Driver Debrief: A day as an INDYCAR Photographer

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Before he took to the oval for the Freedom 100, Indy Lights presented by Cooper Tires competitor Neil Alberico spent an afternoon in Turn 3 of the Indianapolis Motor Speedway as a member of the INDYCAR photo staff.

The 23-year-old Carlin Racing driver became interested in photography while in school and shot Verizon IndyCar Series practice on May 19. He was mentored during the day by his friend and INDYCAR staff photographer Chris Owens. He shared his thoughts about the experience with IndyCar.com’s Arni Sribhen.

I love art photography and have always been intrigued by photo composition and things like that. I took some classes in photography and really enjoyed shooting traditional photography and using film and learning how to develop it. I have a bunch of cameras at home and use them more as a hobby.

Neil Alberico shoots photosI’ve been friends with Chris (Owens) through racing in the Mazda Road to Indy, but we’re usually both working when we are the track, so it was really cool to get to hang out with him while we checked out the Speedway.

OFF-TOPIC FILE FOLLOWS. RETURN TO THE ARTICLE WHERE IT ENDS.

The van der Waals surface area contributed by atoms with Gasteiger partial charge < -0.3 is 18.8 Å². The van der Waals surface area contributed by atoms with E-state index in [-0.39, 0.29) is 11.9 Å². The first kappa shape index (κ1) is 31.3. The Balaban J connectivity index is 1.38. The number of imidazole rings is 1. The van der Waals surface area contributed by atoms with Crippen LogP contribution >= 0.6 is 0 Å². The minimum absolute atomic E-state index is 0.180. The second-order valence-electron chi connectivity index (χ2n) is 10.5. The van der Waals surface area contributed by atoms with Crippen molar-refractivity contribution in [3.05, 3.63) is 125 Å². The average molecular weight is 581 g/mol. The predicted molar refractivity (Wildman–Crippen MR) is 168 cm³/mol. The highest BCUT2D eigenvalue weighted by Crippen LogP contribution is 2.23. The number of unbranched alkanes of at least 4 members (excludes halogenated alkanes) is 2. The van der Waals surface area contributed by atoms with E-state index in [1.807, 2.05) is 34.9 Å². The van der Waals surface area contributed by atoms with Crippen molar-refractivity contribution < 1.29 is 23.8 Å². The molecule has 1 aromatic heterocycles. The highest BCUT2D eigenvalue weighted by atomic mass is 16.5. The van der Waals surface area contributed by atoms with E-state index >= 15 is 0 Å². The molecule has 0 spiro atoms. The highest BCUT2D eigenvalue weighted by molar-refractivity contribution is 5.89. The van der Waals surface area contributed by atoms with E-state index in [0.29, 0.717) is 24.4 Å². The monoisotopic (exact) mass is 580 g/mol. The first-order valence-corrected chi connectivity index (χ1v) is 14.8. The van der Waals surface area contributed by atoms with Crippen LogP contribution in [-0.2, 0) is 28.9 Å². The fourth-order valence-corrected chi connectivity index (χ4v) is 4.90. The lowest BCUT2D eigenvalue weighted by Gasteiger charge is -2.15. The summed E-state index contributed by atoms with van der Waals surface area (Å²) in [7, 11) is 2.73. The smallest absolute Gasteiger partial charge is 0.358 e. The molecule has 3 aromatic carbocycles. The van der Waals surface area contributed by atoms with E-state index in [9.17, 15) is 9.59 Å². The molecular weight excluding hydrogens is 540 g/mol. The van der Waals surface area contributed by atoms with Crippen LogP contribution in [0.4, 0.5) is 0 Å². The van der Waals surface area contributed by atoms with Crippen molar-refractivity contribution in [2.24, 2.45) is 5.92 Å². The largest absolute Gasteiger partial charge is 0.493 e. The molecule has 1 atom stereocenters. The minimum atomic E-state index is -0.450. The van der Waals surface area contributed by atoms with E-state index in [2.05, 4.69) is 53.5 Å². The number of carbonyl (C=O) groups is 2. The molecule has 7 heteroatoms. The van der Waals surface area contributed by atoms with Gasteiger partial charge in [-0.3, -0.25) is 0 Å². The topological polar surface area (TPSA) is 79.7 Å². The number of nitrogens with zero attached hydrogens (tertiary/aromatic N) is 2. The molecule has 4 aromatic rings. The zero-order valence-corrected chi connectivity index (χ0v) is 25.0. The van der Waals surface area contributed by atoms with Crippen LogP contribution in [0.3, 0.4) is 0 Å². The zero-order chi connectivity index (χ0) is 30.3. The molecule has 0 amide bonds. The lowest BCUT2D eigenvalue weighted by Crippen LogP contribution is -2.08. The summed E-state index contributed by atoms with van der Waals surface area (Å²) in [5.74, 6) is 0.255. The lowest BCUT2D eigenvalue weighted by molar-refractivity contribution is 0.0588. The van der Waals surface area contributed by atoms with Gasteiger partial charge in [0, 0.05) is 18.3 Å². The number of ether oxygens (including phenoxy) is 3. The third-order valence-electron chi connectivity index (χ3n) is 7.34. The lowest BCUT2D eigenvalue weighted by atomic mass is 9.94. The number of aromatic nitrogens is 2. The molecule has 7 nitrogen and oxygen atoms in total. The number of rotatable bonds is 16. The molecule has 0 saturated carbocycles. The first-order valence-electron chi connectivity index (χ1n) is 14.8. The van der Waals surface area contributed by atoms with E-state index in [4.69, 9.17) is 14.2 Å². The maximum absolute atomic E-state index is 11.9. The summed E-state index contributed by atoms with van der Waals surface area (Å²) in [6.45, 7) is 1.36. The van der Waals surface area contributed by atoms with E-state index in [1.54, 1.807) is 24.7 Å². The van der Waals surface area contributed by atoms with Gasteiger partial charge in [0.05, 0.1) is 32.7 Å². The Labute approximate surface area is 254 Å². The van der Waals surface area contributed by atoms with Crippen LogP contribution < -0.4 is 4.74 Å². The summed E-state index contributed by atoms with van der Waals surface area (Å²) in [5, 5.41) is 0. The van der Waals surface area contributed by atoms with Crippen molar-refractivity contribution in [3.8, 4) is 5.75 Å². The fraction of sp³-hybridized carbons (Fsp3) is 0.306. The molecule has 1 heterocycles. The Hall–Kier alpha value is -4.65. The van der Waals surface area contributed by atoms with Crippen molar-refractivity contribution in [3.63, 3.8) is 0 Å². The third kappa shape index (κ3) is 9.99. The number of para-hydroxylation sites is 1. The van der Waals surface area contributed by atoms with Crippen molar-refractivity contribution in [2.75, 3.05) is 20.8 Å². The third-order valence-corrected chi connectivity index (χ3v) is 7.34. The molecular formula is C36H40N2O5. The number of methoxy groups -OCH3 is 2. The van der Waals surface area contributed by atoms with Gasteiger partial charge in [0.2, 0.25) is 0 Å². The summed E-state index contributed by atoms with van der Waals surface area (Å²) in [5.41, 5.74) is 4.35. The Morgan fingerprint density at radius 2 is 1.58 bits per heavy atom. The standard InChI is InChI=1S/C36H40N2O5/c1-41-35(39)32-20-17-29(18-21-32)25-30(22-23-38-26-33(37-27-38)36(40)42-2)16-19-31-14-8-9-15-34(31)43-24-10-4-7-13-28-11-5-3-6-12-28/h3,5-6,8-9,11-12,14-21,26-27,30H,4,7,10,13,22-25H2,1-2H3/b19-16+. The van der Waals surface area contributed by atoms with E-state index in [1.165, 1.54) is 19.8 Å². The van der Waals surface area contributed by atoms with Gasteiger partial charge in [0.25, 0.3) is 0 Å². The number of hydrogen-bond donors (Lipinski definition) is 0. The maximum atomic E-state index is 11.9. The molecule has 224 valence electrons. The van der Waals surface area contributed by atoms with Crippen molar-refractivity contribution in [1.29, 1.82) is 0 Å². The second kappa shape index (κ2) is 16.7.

He took me up to the flagstand and then he took me to the exit of (Turn) 3 where we watched those guys run.  Everyone just bottoms out then, and it can get crazy there.

I was partially out there shooting photos, but I was also studying the track for when I get to go out in my own Indy Lights car. You get a real sense of how fast the cars are going when you are two feet from an Indy car with only a guardrail separating you from them.

Chris had me shooting with a big, long lens. I had a smaller, wider lens when I was in the flagstand. It’s really hard to track cars coming through the corner. You have to track them really early and then follow them. You have to have your body positioned for where you want to take the shot. You have to set yourself up, track them, shoot and then hope that you got the composition at the very end.

I was trying to frame up the cars with a PennGrade banner and a wing and wheel from the Speedway and hoping that the car was in the frame and in focus. I shot like 200-something photos and only a few were “reasonable.” That’s what Chris said:  I was “a reasonable” photographer. I’ll take that.

It was super fun to be on the other side of the fence, literally. I wish I could do it again.

* All Photos Below: IMS Photo / Neil Alberico

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